This is where I get kind of stuck. I operate QRP. Most low power ops do not do high speed CW. I don't know why but that is the way it is. I would say the average QRP CW speed is about 20 wpm. Nothing wrong with that, but that is not going to help me get to 40. Don't get me wrong, I love working other QRP ops and always send at the speed needed to make the contact. So my dilemma is finding other like minded ops to practice with. I probably call CQ about 100 times in a day, just look me up on the reverse beacon network. I'm on the radio a lot. But for some reason, when I go into the Extra class portion of the band, set the memory keyer to call CQ at 30wpm, nobody comes back. I suspect it is the low power sticking me here.
The following is mearly a hypothoses and may not be rooted in any truth:
QRQ guys use high power (see above). QRQ guys are used to listening to other high power QRQ stations. The end result: a weak QRQ station is too hard to copy so they don't try.
So what do we do about this? Turn up the power? I'd rather not. QRP is something I am very proud of (maybe too much!) but maybe that is the answer. I don't know. Can QRP and QRQ not co-exist? Hopefully some folks will have some suggestions and can add some comments. Anybody?
I agree with you Tom. For weak signals, copyability increases at moderate and slow speeds. I think that as a result, QRP'ers who work mainly other QRP'ers tend to hear only QRS signals, so don't feel the need to increase their speed.ReplyDelete
I'm comfortable at 17wpm and can do short bursts at higher speeds, but not for long. I applaud your efforts to improve your speed.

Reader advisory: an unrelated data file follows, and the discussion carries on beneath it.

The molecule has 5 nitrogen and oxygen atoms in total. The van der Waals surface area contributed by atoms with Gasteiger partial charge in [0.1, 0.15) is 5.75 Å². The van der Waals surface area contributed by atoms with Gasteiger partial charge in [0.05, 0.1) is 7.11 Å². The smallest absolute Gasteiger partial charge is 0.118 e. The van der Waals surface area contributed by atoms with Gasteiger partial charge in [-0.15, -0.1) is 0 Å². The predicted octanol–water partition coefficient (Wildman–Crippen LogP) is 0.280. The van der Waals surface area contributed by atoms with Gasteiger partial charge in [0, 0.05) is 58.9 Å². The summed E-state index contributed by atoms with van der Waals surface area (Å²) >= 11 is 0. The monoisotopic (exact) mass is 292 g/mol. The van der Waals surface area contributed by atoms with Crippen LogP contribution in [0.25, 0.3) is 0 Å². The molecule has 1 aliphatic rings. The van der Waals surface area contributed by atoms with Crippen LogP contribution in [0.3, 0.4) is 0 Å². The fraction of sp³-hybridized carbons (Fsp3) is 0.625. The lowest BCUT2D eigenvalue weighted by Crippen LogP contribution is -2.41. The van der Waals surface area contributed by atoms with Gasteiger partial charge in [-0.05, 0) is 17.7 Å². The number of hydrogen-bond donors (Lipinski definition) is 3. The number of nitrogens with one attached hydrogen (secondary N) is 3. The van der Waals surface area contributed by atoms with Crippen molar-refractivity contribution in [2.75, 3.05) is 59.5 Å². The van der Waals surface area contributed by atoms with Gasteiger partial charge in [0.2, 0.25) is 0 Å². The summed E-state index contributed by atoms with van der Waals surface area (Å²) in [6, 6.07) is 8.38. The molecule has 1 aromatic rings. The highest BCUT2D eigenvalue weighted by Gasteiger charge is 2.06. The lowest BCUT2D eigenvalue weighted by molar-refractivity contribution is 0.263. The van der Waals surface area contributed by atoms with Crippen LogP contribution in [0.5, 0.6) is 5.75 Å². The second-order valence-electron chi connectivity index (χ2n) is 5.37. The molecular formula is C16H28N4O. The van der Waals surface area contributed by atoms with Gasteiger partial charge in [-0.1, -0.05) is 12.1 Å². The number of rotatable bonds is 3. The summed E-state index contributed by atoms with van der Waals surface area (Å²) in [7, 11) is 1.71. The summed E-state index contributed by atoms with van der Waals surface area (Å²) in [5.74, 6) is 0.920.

One thing that I think is really great about CW is that nearly always, when you hear a station running several hundred watts or more and/or with first-rate antennas, they are also skilled ops. That correlation doesn't seem to exist to anywhere near the same degree on sideband.
Personally, I want my CW operation to be as good as possible, and that definition can certainly include high power if my amateur career takes me in that direction. I would most definitely consider it if I were you Tom.
As Dave said, QRP signals are always weak and vunerable to QRN at reception side. The dots could be buried in the static noise, as you know. That is the reason why QRP operators do QRS, I guess. The same case occurs on the lower bands Dxing even with QRO because of the higher level of QRN.
Anyway, in CW communication, reception ability is much more important than transmission. You may train reception ability with listening the others' QSOs in QRQ. We used to just listen the great CW operators chatting in QRQ in our beginner days. It is not so exciting. But it is the best way to learn QRQ. When you get acquainted with them later, you could be quite close to them like old friends. You may not be very happy to be advised this way but I recommend you to stay being a SWL. It will help you to be more proficient with QRQ and CW communication itself.
When the condition is good, you may ask QRO guys to go QRQ. But remember it is always tough for those big guns to copy QRP signals. I am sure QRP operation requires very sophisticated sense in QSO. You should consider how your signal is heard by the other guy and operate in most efficient and copiable way.
See you on the air. I may go QRQ anytime!